Conducting a great retrospective

The actual mechanics of conducting a retrospective well are as simple as they are varied. There are certain things most good retrospectives have in common, but really there’s no right or wrong way to work through those things as long as you get your team talking about things that matter. In general, most retrospectives will have:

  1. What went well – What are the things that went well or that we’re particularly happy about during the period in question?
  2. What went poorly – What are the things that didn’t go as well as we hoped?
  3. New ideas and solutions – What are some things we might try over the next iteration to improve the way we work together, either by doubling down on something that went consistently well or adjusting something that went poorly?
  4. Commitments – Of all the things we brainstormed in the new ideas and solutions section, what one or two things do we want to actually commit to implementing?

If your team works together in person, you might have folks write their contributions down on sticky notes and stick them to the wall. If you’re distributed, there are ways to cobble together a retro using almost any tool that allows real-time collaboration, or you could opt for a purpose-built remote retrospective tool. You can discuss ideas in real-time as they’re shared, or you can give everyone time at the start of the session to get all their ideas out and then discuss them as a group. There’s no one right way.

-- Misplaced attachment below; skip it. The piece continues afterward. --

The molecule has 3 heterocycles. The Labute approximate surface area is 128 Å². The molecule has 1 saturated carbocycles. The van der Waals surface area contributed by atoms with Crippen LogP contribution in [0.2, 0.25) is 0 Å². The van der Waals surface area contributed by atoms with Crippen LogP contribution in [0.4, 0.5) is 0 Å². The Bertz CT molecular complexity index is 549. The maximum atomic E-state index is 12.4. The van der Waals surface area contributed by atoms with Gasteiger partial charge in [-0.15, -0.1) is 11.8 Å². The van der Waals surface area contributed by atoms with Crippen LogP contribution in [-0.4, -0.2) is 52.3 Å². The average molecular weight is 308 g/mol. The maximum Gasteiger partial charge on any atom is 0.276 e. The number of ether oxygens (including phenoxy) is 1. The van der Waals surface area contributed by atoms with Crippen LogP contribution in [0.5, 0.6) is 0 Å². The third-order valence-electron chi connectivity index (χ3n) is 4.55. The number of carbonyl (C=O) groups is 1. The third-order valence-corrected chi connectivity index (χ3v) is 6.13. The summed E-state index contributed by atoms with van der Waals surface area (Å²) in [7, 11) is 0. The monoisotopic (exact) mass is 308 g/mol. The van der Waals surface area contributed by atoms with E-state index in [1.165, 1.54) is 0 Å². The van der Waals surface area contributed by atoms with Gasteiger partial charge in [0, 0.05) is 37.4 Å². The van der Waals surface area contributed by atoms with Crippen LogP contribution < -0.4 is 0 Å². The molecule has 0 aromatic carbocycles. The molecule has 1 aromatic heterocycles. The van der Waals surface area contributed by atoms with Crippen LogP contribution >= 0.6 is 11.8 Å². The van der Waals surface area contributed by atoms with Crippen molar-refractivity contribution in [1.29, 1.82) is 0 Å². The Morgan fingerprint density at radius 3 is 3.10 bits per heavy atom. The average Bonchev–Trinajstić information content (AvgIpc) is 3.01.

As the leader, your role is to help focus the discussion around ideas that are particularly interesting or resonate with the group while also keeping the team away from blame and finger-pointing. When you’re first starting out, it can be helpful to add an anonymous section to the retro to help the team feel safe raising topics that feel riskier to them. As safety and trust build, this piece will become less and less important.

Once you’ve gone through a few retros together, it’s also a great practice to have other people on the team rotate through the facilitator role. Each team member will guide the conversation in a slightly different way, leading the team to focus on new and different things and surfacing different insights.

Iterate, iterate, iterate

Like engineering processes, the right retrospective is going to be a little different for every team. The Retrospective Wiki is a great source for retrospective format ideas, and you shouldn’t be afraid to try different ones until you find one that really works well for your team. Likewise, don’t hesitate to change formats if your tried-and-true approach starts to feel a little stale.

In the end, few things will accelerate your team more than regular, productive retrospectives. They’ll give folks a sense of empowerment and control over their own work practices that will spill over into everything they do, yielding better software and a happier team. They’ll bring resiliency and camaraderie that help you make it through the bad times and celebrate the good times together. Now that’s worth investing in.